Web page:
Petitioners' evidence concerning their entitlement to a business bad debt deduction consisted of petitioner's testimony that (1) Lee owed petitioner "over a million dollars," and (2) Lee filed for bankruptcy in "either December of `92 or January of `93." Aside from these two statements, petitioners presented no evidence to establish their entitlement to a business bad debt deduction under section 166(a). Petitioners failed to show that there was a bona fide debt that became worthless during the years in issue, or that they attempted to collect any such debt from Lee. Accordingly, they are not entitled to a business bad debt deduction under section 166(a).
We now must decide whether petitioners are liable for the accuracy-related penalty under section 6662(a). Respondent, for both of the taxable years, determined an accuracy-related penalty, based on negligence, under section 6662(a). That section imposes an addition to tax in the amount of 20 percent of any portion of the underpayment attributable to negligence or the disregard of rules or regulations. See sec. 6662(a) and (b)(1). Petitioners must show that respondent's determination is erroneous. See Rule 142(a).
The term "negligence" includes any failure to make a reasonable attempt to comply with the provisions of the tax laws, and the term "disregard" includes any careless, reckless, or intentional disregard. Sec. 6662(c). Negligence has also been defined as a lack of due care or failure to do what a reasonable person would do under the circumstances. See Allen v. Commissioner [91-1 USTC ╤ 50,080], 925 F.2d 348, 353 (9th Cir. 1991), affg. [Dec. 45,401] 92 T.C. 1 (1989); Neely v. Commissioner [Dec. 42,540], 85 T.C. 934, 947-948 (1985). To avoid this penalty, petitioners must show that their actions were reasonable and not careless, reckless, or made with intentional disregard of rules or regulations. See Delaney v. Commissioner [84-2 USTC ╤ 9813], 743 F.2d 670 (9th Cir. 1984), affg. [Dec. 39,504(M)] T.C. Memo. 1982-666. Taxpayers are expected to maintain adequate records, and failure to do so may constitute negligence and a disregard of rules or regulations. See sec. 6001.
Petitioners have failed to offer any evidence to suggest that they acted with reasonable cause and good faith with respect to their reporting of the purported cost of goods sold. Petitioner contends that he employed a full time assistant for the purpose of keeping records of his various business activities. Petitioner testified that he requested that his assistant keep records of every deal with Lee, but later discovered that the records had been discarded. Petitioners contend that "While petitioner was unable to produce any of the records that were to be kept by his assistant through no fault of his own, his record keeping attempts in this regard were not unreasonable." We disagree. Petitioners have failed to show that they exercised ordinary care and business prudence in keeping records necessary to comply with the tax laws. Petitioner's uncorroborated, self-serving testimony simply fails to convince us that his record keeping attempts were reasonable, and his attempt to shift the blame to his assistant is equally unconvincing. Either petitioners were not engaged in the computer chip sales business, in which case they had no basis for claiming cost of goods sold, or they utterly failed to maintain any records to support the computer chip sales business and the costs incurred in it. To the extent that records do exist, they do not support petitioner's claim that he was in the computer chip sales business or that he had cost of goods sold.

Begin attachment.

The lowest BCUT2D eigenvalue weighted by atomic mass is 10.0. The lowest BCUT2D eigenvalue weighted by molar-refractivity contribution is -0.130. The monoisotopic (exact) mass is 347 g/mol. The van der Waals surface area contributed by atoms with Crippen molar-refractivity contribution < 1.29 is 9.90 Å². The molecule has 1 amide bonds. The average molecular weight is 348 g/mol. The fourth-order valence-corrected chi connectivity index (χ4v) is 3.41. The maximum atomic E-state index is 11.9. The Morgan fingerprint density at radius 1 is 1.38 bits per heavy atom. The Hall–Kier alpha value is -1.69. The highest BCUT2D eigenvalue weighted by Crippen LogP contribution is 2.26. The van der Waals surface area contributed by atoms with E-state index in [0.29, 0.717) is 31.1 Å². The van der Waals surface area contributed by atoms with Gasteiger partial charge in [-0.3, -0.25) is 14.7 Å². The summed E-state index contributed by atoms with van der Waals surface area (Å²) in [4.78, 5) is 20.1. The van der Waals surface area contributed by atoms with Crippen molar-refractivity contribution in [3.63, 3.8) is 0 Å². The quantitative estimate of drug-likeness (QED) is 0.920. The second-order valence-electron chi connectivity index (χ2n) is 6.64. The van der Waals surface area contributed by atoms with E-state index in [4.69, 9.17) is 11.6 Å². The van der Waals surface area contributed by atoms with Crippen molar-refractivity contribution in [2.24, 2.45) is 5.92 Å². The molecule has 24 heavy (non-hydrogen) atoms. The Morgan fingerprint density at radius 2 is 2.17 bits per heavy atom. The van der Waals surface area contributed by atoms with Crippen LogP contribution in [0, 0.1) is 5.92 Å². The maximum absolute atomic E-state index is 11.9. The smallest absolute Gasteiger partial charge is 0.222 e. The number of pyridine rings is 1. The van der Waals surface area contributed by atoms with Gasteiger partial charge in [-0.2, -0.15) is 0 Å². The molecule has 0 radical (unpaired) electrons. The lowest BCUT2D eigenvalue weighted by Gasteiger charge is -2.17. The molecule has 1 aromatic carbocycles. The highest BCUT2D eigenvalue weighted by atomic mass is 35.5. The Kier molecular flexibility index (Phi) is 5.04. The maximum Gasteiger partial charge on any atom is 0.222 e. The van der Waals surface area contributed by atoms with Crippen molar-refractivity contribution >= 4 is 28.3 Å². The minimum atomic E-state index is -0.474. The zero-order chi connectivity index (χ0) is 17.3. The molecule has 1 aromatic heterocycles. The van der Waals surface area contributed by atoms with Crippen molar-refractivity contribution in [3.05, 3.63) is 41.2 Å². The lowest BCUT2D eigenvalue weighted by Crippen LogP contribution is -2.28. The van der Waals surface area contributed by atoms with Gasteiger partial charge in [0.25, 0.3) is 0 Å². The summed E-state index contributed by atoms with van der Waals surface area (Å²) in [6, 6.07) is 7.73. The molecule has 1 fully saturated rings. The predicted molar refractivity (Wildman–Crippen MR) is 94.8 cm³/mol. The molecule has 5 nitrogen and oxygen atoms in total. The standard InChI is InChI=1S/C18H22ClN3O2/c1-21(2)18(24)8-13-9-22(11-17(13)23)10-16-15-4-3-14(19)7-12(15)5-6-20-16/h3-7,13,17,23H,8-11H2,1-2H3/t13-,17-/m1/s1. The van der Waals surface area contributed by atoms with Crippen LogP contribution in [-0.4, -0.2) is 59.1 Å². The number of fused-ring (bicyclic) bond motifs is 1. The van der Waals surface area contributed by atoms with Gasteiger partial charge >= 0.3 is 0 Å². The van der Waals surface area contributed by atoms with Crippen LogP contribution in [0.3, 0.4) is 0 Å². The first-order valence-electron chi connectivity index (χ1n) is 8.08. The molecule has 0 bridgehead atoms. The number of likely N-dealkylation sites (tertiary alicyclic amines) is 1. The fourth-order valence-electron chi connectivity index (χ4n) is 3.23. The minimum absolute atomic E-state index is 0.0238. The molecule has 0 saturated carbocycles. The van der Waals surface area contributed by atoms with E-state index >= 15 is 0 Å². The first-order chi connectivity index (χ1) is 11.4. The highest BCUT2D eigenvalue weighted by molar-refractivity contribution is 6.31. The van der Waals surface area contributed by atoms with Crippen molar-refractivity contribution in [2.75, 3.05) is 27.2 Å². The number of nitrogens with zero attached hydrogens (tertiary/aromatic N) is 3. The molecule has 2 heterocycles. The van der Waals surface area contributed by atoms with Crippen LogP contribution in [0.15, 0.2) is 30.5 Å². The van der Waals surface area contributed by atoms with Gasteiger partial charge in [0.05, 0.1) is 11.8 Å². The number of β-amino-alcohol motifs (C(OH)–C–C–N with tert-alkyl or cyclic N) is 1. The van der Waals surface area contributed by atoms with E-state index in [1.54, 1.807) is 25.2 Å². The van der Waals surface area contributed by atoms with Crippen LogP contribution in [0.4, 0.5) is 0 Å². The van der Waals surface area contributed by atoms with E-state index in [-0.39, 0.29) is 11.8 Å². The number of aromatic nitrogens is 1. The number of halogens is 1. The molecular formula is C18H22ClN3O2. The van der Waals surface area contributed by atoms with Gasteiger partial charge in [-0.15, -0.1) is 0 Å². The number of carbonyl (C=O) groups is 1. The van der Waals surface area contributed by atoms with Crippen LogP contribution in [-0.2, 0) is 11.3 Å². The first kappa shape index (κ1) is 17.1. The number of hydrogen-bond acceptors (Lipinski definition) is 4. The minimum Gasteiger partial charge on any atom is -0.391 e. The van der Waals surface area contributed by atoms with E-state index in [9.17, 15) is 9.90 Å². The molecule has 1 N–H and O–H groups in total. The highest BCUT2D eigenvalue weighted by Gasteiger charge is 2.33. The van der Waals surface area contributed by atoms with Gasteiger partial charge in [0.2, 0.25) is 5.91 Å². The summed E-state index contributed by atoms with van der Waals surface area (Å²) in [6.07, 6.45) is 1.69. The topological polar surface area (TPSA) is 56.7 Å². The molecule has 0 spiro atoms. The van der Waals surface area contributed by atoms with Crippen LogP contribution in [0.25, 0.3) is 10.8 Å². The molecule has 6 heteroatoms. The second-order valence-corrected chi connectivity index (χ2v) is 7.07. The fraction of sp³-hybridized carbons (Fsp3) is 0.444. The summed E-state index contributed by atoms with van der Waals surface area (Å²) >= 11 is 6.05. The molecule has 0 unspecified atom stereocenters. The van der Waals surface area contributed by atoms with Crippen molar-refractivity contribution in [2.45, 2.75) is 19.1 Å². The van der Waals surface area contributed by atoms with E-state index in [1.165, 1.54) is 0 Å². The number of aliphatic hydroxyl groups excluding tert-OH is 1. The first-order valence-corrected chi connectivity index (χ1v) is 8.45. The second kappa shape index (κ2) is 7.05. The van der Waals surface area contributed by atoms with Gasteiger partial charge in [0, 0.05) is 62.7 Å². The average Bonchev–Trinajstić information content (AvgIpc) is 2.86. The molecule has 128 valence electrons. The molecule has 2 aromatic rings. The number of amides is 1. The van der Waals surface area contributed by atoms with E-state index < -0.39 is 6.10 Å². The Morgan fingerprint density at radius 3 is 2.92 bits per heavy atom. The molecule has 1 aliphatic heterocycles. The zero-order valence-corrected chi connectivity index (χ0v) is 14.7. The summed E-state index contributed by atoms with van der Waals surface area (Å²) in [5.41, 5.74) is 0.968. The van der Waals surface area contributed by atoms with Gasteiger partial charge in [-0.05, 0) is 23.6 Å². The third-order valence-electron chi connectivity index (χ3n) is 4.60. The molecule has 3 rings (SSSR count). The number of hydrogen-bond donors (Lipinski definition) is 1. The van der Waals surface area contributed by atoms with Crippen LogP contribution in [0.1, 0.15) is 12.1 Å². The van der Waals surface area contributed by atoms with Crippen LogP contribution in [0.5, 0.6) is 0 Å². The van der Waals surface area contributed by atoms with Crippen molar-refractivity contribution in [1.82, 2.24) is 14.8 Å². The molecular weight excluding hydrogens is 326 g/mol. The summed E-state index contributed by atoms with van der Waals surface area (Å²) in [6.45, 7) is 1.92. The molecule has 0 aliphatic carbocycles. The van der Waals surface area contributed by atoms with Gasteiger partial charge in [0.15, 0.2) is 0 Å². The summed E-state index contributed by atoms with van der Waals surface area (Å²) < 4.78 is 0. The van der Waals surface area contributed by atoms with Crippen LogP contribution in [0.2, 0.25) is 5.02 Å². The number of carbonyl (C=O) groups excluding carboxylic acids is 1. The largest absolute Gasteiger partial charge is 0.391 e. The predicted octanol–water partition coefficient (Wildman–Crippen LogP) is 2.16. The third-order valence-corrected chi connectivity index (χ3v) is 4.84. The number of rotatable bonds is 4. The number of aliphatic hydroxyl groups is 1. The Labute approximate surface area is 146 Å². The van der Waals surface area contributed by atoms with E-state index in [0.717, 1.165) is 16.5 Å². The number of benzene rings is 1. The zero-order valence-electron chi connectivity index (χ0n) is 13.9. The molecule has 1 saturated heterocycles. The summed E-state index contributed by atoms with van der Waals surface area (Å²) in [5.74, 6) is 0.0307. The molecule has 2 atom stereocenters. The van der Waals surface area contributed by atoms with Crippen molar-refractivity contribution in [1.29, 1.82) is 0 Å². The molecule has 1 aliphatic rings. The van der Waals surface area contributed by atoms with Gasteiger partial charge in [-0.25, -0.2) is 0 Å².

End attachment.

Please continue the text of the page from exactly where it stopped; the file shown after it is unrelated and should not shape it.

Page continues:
As such, we find that petitioners failed to make any reasonable attempt to comply with the tax laws and carelessly disregarded rules and regulations relating to the proper reporting of items and record keeping. Accordingly, we sustain respondent's determination and hold that petitioners are liable for the section 6662(a) accuracy-related penalty for the 1991 and 1992 tax years.
We have considered all other arguments of the parties, and to the extent not addressed herein, we find them to be either meritless or irrelevant.
To reflect the foregoing and concessions of the parties,
Decision will be entered under Rule 155.